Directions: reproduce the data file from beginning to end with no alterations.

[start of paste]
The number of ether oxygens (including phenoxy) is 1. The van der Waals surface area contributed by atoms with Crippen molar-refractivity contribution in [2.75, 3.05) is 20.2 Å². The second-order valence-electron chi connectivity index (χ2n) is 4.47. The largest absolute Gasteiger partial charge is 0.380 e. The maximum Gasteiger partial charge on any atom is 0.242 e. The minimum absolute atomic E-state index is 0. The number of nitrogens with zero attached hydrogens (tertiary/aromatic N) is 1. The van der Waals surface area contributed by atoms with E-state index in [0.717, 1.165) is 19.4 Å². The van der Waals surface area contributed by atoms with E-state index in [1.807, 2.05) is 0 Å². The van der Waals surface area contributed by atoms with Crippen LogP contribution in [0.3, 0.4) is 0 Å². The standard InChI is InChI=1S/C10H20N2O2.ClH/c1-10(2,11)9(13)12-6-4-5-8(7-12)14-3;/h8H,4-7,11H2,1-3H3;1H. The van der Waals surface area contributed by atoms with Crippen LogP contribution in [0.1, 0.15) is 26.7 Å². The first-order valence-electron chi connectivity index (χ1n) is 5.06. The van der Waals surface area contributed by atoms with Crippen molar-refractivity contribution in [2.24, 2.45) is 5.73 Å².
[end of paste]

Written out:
The number of ether oxygens (including phenoxy) is 1. The van der Waals surface area contributed by atoms with Crippen molar-refractivity contribution in [2.75, 3.05) is 20.2 Å². The second-order valence-electron chi connectivity index (χ2n) is 4.47. The largest absolute Gasteiger partial charge is 0.380 e. The maximum Gasteiger partial charge on any atom is 0.242 e. The minimum absolute atomic E-state index is 0. The number of nitrogens with zero attached hydrogens (tertiary/aromatic N) is 1. The van der Waals surface area contributed by atoms with E-state index in [0.717, 1.165) is 19.4 Å². The van der Waals surface area contributed by atoms with E-state index in [1.807, 2.05) is 0 Å². The van der Waals surface area contributed by atoms with Crippen LogP contribution in [0.3, 0.4) is 0 Å². The standard InChI is InChI=1S/C10H20N2O2.ClH/c1-10(2,11)9(13)12-6-4-5-8(7-12)14-3;/h8H,4-7,11H2,1-3H3;1H. The van der Waals surface area contributed by atoms with Crippen LogP contribution in [0.1, 0.15) is 26.7 Å². The first-order valence-electron chi connectivity index (χ1n) is 5.06. The van der Waals surface area contributed by atoms with Crippen molar-refractivity contribution in [2.24, 2.45) is 5.73 Å².